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In Sabriel by Garth Nix, near the beginning of Chapter Two, there is the following sentence:

Anything powerful enough to cross the Wall usually retained enough magic to assume the shape of a soldier; or to become invisible and simply go where it willed, regardless of barbed wire, bullets, hand grenades and mortar bombs – which often didn't work at all, particularly when the wind was blowing from the north, out of the Old Kingdom.

This 58-word construction seems quite unwieldy; it features not only a semicolon and an em dash – commas are used in a similar way, so I wonder whether the author should have split it up into smaller sentences.

When used to divide a sentence up into smaller portions, how do semicolons, commas and em dashes differ in their correct usage?

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    Not an answer, but just yesterday I encountered a sentence like that as well. I originally had three sentences which really broke the flow of the paragraph. On a bit of a whim I tried merging them into a single 59-word long mega-sentence. I will admit its less readable, but it flows so much better. So there is a trade off between flow and readability. In that one case, I chose to go with the former.
    – Nero gris
    Apr 8 '18 at 0:28
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First of all, that semi-colon is incorrect. It should be a comma. Here's why.

A semi-colon is used 1) to join two independent clauses (stand-alone sentences) which are related in content, or 2) to separate lists of items which have commas, aka the serial semi-colon.

The sentence here has parallel grammar, not independent clauses.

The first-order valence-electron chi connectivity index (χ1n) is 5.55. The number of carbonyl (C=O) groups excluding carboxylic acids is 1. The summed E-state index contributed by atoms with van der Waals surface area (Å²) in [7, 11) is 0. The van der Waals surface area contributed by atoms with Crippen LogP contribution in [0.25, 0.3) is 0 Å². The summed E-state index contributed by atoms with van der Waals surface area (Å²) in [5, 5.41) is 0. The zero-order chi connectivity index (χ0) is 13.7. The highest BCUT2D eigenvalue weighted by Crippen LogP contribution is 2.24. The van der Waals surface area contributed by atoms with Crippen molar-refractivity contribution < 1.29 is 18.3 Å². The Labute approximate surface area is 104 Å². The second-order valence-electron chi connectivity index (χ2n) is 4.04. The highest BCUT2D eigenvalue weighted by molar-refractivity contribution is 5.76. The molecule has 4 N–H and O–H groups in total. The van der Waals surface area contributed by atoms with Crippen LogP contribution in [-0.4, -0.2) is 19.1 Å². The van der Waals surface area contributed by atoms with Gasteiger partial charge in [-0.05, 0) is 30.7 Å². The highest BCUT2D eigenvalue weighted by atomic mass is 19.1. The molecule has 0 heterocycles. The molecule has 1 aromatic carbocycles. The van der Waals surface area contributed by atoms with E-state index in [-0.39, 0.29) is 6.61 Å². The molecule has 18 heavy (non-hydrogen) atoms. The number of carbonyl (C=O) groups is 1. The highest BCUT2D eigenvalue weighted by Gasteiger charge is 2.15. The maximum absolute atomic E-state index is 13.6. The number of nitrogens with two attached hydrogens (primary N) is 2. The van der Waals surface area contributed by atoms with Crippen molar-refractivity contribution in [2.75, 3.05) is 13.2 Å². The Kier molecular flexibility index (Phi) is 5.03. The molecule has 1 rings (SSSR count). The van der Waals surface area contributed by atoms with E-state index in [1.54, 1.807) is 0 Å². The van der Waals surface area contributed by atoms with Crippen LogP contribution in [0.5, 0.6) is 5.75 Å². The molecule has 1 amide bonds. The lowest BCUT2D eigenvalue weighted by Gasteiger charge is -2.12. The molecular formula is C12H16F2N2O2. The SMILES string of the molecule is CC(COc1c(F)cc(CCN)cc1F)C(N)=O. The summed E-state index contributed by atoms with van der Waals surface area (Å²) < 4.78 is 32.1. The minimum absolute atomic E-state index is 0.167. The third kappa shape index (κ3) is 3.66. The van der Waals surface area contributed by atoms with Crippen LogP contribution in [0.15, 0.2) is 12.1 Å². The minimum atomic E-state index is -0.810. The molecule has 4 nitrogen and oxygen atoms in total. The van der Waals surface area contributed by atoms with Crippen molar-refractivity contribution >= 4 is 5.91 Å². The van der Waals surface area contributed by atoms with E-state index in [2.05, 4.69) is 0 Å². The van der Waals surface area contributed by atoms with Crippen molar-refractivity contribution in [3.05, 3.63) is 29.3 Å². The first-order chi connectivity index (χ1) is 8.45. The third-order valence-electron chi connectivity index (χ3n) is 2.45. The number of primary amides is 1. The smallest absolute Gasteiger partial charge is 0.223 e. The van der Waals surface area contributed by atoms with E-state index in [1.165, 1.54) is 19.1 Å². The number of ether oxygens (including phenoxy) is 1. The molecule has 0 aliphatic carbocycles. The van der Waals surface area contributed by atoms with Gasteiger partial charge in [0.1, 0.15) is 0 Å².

Parallel Grammar

Anything powerful enough to cross the Wall usually retained enough magic to assume the shape of a soldier; or to become invisible.

This sentence is using parallel grammar. If you extended it, it would read:

Anything powerful enough to cross the Wall usually retained enough magic to assume the shape of a soldier.
Anything powerful enough to cross the Wall usually retained enough magic to become invisible.

When you have two sentences with parallel grammar, you can condense them, but you do so with a comma, not a semi-colon, because you are removing critical parts of the sentence when you truncate. The condensed pieces are no longer full sentences.

Anything powerful enough to cross the Wall usually retained enough magic to assume the shape of a soldier, or to become invisible.

(I would even have removed to in that construction, so that the parallel starts at the verbs assume and become.)

Serial Semi-Colon

You can use a semi-colon to separate list items when an "item" is a list in itself. So:

We were offered ham, eggs, and English muffins; bacon, pancakes, and sausage; and grits, cheese, and fruit; and we drank Pepto-Bismol for a chaser.

Nix (or the editor) might have gotten confused with that list of weaponry and thought that because there was a long list, a semi-colon was necessary to attach it to the first part of the sentence. It is not.

The Long Sentence

So fixing that semi-colon (and adding a serial comma later), we have:

Anything powerful enough to cross the Wall usually retained enough magic to assume the shape of a soldier, or become invisible and simply go where it willed, regardless of barbed wire, bullets, hand grenades, and mortar bombs — which often didn't work at all, particularly when the wind was blowing from the north, out of the Old Kingdom.

The question in my mind is whether the "didn't work at all" applies only to mortar bombs or also to hand grenades. (I've read the book and I'm pretty sure it also applies to grenades, but you don't know that in Chapter 2.)

Because the descriptive clause is lengthy in itself, lengthy at the end of a long sentence, and ambiguous to boot, I would say that the entire construction is too long and should be cut in two so that it's clearer what the clause is modifying.